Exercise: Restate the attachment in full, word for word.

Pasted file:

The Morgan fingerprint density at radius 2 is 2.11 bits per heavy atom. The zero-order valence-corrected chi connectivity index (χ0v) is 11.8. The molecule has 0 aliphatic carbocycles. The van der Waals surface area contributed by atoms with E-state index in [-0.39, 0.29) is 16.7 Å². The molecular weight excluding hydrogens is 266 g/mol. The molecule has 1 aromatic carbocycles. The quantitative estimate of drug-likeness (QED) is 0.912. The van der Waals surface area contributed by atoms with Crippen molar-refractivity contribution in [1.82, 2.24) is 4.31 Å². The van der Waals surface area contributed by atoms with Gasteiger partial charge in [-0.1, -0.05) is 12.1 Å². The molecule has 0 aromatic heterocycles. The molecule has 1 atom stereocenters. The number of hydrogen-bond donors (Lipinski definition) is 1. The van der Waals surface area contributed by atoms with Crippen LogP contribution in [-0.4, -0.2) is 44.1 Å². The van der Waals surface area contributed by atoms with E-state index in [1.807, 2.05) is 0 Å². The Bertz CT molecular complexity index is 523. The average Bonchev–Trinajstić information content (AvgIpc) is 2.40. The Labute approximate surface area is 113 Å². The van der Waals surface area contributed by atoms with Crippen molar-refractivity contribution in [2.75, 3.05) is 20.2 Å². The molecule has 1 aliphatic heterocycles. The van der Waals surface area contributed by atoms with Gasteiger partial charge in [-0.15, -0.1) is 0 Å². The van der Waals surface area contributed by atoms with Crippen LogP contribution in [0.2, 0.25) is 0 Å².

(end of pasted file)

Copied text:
The Morgan fingerprint density at radius 2 is 2.11 bits per heavy atom. The zero-order valence-corrected chi connectivity index (χ0v) is 11.8. The molecule has 0 aliphatic carbocycles. The van der Waals surface area contributed by atoms with E-state index in [-0.39, 0.29) is 16.7 Å². The molecular weight excluding hydrogens is 266 g/mol. The molecule has 1 aromatic carbocycles. The quantitative estimate of drug-likeness (QED) is 0.912. The van der Waals surface area contributed by atoms with Crippen molar-refractivity contribution in [1.82, 2.24) is 4.31 Å². The van der Waals surface area contributed by atoms with Gasteiger partial charge in [-0.1, -0.05) is 12.1 Å². The molecule has 0 aromatic heterocycles. The molecule has 1 atom stereocenters. The number of hydrogen-bond donors (Lipinski definition) is 1. The van der Waals surface area contributed by atoms with Crippen LogP contribution in [-0.4, -0.2) is 44.1 Å². The van der Waals surface area contributed by atoms with E-state index in [1.807, 2.05) is 0 Å². The Bertz CT molecular complexity index is 523. The average Bonchev–Trinajstić information content (AvgIpc) is 2.40. The Labute approximate surface area is 113 Å². The van der Waals surface area contributed by atoms with Crippen molar-refractivity contribution in [2.75, 3.05) is 20.2 Å². The molecule has 1 aliphatic heterocycles. The van der Waals surface area contributed by atoms with Gasteiger partial charge in [-0.15, -0.1) is 0 Å². The van der Waals surface area contributed by atoms with Crippen LogP contribution in [0.2, 0.25) is 0 Å².